First and foremost, DON’T TELL THE SECRET! The South Pasadena High School Drama Club’s fall play, Steven Gregg’s TRAP, promises to be a twisty ride with reveals and apparently a big secret. So when you do see it, don’t tell! Well, other than to tell everyone to go see it!
Director Nick Hoffa had read the play five years ago and while it seemed really fun, he was keen to dive into the emotional complexities of plays like “The Laramie Project” and “Middletown”. But this year felt different and Hoffa says, “sometimes it’s a really valid form of art to just try to entertain the heck out of people! And so it just seemed like a really fun, great year to do a big ensemble show like this. It’s really fun for us and we’re trying to make it as frightening as possible.”
Hoffa says it’s basically a mystery of what happened to a theater full of people and why they fell unconscious. It’s written in a documentary theater style recreating interviews and goes back and forth between recreating scenes and directly addressing the audience as they piece it all together. “It’s a one-act and it really flies,” says Hoffa. “It’s funny, we don’t talk about it much and the parents really have no idea what it’s about – and it’s on purpose because there’s a lot of fun that we don’t want to reveal. It’s been called a psychological horror thriller.” I ask if it’s gasp-inducing and he says, “gasps would be great. I think shrieks are not out of the question.”
The Little Theatre, where the fall play is staged, has received some recent upgrades that audiences will be treated to for this production including new LED lights. “What that means is that Mr. Jontz, who always makes the stage look beautiful, now has multiple degrees of colors to use with our 12 new LED lights, so I’m really excited and I know it’s going to elevate the show – and this is a great show for that because the lighting or lack of lighting is very important.” For this reason they are not having matinees this year – all shows will be at 7pm to maximize the nighttime scary factor. Hoffa says it’s been his favorite show to rehearse. “I’m excited to take everyone on a ride. It’s a unique show -we’ve never done anything like this before.”
Senior Milla Sanchez-Regalado (Drama Club President) says that after coming into drama on Zoom her freshman year and then joining drama her sophomore year, “drama has become a community. I’ve met people that I know I’m going to know for the rest of my life. There’s such a passion for the work. It transcends the normal high school extracurricular – we really are family. We all love and care about the program, each other and Mr. Hoffa.”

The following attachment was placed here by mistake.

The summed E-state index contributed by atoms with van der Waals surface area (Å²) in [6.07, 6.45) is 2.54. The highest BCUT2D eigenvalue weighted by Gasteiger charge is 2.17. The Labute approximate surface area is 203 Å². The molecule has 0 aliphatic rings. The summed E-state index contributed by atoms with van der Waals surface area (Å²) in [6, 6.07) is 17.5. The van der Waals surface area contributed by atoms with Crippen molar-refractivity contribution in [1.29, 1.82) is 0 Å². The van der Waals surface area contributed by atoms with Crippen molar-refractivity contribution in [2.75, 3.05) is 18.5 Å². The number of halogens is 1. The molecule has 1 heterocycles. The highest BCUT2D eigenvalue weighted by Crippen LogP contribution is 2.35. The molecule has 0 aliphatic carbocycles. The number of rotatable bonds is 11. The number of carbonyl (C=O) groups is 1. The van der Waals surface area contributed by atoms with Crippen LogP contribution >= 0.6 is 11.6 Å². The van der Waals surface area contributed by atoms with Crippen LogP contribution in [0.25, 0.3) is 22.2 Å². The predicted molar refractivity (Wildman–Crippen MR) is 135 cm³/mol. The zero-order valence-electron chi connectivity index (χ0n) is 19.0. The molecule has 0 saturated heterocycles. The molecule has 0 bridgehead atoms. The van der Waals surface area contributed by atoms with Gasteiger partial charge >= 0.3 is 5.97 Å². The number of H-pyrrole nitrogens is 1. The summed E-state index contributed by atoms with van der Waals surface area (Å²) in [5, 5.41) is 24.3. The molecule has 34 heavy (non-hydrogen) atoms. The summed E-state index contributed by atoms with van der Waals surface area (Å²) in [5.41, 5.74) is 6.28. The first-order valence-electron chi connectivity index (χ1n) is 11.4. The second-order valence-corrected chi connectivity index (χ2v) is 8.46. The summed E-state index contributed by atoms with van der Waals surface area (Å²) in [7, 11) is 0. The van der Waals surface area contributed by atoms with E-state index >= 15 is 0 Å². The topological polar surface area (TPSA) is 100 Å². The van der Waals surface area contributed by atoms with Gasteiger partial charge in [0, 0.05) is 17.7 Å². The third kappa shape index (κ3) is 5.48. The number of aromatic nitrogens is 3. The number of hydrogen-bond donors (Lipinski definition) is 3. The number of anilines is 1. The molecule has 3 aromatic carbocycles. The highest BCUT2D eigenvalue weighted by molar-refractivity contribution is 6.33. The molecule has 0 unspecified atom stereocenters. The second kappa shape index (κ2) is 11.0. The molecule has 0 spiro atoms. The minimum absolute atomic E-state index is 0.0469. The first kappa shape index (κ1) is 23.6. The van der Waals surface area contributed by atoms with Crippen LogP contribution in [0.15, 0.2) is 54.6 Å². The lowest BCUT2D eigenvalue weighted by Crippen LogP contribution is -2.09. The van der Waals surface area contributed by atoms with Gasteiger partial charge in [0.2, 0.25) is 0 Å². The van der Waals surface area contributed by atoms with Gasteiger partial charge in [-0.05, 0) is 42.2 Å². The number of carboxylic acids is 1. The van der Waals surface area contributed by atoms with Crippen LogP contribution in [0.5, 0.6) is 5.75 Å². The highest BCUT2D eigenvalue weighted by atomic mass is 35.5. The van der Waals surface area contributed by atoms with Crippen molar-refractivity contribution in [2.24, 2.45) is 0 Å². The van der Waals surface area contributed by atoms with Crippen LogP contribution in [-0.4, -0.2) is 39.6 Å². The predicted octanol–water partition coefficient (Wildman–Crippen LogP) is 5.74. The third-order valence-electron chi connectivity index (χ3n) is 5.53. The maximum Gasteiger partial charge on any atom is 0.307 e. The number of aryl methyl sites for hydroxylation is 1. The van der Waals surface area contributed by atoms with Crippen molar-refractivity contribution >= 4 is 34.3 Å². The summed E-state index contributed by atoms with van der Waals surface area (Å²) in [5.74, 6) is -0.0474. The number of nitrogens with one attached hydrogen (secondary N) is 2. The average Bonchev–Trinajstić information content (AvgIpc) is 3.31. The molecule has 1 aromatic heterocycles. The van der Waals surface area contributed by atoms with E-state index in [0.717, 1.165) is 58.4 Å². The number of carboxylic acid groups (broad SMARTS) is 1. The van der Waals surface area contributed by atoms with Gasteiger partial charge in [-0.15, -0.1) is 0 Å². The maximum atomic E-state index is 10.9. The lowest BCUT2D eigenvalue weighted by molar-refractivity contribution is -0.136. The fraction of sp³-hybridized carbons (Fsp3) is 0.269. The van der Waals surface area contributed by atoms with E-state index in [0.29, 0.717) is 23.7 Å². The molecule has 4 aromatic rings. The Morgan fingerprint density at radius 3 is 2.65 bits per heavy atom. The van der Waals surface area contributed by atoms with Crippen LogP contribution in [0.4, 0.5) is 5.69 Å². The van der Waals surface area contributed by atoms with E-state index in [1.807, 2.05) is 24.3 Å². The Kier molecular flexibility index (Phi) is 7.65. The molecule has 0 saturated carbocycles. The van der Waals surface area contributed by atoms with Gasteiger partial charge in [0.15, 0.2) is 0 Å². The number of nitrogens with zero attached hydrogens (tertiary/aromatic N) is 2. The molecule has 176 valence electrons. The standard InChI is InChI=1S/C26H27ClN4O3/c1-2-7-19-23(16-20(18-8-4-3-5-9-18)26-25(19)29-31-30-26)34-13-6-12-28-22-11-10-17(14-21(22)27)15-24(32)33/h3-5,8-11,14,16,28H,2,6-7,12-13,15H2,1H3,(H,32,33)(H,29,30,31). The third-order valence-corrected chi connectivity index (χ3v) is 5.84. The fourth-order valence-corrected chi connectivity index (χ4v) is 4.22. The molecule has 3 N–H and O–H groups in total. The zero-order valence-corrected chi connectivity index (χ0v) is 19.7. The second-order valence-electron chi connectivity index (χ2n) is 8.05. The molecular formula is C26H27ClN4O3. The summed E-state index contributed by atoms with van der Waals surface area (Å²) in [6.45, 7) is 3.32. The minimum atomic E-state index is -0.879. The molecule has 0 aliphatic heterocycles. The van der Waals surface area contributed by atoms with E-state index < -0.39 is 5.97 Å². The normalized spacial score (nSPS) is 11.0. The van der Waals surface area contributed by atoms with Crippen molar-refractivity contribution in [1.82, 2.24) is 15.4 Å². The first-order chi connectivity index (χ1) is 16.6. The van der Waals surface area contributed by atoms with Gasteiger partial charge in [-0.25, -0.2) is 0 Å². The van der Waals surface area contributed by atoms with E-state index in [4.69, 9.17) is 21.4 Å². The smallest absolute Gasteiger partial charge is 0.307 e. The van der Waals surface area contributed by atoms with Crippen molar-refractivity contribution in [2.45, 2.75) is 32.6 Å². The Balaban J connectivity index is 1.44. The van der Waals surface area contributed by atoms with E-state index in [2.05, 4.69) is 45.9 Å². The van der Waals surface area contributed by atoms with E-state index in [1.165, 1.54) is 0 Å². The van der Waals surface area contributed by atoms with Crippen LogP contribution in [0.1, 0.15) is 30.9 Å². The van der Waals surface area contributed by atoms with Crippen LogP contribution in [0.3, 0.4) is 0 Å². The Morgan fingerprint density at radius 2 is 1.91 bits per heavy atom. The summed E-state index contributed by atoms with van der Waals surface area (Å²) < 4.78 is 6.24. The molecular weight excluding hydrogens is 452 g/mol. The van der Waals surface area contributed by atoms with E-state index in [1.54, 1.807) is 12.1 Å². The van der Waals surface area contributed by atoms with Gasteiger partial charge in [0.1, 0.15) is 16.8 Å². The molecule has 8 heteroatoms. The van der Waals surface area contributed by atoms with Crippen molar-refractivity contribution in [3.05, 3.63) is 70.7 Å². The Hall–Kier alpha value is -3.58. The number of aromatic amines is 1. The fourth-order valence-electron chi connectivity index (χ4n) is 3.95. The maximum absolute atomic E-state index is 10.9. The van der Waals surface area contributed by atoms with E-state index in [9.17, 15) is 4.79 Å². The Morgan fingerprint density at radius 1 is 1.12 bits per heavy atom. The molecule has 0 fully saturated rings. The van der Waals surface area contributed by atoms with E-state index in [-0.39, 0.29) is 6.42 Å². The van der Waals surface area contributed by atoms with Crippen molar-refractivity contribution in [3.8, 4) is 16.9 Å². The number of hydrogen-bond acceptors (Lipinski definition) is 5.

Seniors Lucia Benning (Drama Club Program Director) and Drama Club Secretary, Solon McDonald, have been doing musical theatre together since they were kids and feel they have come full circle doing this play together in their senior year. After doing drama on Zoom, Solon took a break from it only to come back to do behind the scenes work and says, “I’ve regained the love of theatre itself – while my interest in performing has definitely lessened, I still get to be a part of this community but in a different way that I feel more strongly about. It’s been a very fun, new, refreshing experience.” Echoes Lucia, “It’s been so wonderful.”
“The Fall play is always special – just a very different vibe from the spring musical – we’re all a little bit closer and can really work on our characters. In this play all of us are in almost every scene so we’re always working super closely together,” says Milla.
“TRAP is extremely fun to be a part of, not just because of the writing, but because I love this program so much,” says senior Sophia Swallow (Drama Club VP). “I don’t want it to be mistaken as lighthearted fun because these characters are going through some things, but it’s an exciting thing to be a part of.”